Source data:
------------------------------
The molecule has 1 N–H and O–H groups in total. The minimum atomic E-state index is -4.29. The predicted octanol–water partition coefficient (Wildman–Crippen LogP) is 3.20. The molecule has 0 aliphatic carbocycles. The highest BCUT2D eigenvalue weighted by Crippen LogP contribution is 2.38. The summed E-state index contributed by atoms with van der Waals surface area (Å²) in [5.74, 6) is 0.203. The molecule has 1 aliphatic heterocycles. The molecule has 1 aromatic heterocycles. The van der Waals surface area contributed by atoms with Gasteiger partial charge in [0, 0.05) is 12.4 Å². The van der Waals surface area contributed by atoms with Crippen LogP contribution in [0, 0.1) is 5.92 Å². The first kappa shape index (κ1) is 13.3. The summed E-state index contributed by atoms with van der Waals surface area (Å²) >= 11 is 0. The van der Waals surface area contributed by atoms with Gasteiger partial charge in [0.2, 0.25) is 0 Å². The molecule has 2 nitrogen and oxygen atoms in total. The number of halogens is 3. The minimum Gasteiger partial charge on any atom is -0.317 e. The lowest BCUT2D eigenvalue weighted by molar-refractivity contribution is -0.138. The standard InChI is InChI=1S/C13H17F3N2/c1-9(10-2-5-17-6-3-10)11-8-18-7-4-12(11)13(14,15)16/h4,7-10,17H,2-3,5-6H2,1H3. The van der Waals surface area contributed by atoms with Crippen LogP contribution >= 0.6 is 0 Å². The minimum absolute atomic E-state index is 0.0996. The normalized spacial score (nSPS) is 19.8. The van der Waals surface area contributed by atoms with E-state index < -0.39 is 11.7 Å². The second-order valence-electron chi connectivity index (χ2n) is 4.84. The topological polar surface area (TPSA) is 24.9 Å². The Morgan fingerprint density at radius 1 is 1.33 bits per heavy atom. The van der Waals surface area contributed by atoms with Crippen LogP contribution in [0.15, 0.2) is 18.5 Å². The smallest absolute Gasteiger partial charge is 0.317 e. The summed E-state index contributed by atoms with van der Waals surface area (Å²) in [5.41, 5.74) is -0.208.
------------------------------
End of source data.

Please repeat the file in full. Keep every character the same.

The molecule has 1 N–H and O–H groups in total. The minimum atomic E-state index is -4.29. The predicted octanol–water partition coefficient (Wildman–Crippen LogP) is 3.20. The molecule has 0 aliphatic carbocycles. The highest BCUT2D eigenvalue weighted by Crippen LogP contribution is 2.38. The summed E-state index contributed by atoms with van der Waals surface area (Å²) in [5.74, 6) is 0.203. The molecule has 1 aliphatic heterocycles. The molecule has 1 aromatic heterocycles. The van der Waals surface area contributed by atoms with Gasteiger partial charge in [0, 0.05) is 12.4 Å². The van der Waals surface area contributed by atoms with Crippen LogP contribution in [0, 0.1) is 5.92 Å². The first kappa shape index (κ1) is 13.3. The summed E-state index contributed by atoms with van der Waals surface area (Å²) >= 11 is 0. The van der Waals surface area contributed by atoms with Gasteiger partial charge in [0.2, 0.25) is 0 Å². The molecule has 2 nitrogen and oxygen atoms in total. The number of halogens is 3. The minimum Gasteiger partial charge on any atom is -0.317 e. The lowest BCUT2D eigenvalue weighted by molar-refractivity contribution is -0.138. The standard InChI is InChI=1S/C13H17F3N2/c1-9(10-2-5-17-6-3-10)11-8-18-7-4-12(11)13(14,15)16/h4,7-10,17H,2-3,5-6H2,1H3. The van der Waals surface area contributed by atoms with Crippen LogP contribution >= 0.6 is 0 Å². The minimum absolute atomic E-state index is 0.0996. The normalized spacial score (nSPS) is 19.8. The van der Waals surface area contributed by atoms with E-state index < -0.39 is 11.7 Å². The second-order valence-electron chi connectivity index (χ2n) is 4.84. The topological polar surface area (TPSA) is 24.9 Å². The Morgan fingerprint density at radius 1 is 1.33 bits per heavy atom. The van der Waals surface area contributed by atoms with Crippen LogP contribution in [0.15, 0.2) is 18.5 Å². The smallest absolute Gasteiger partial charge is 0.317 e. The summed E-state index contributed by atoms with van der Waals surface area (Å²) in [5.41, 5.74) is -0.208.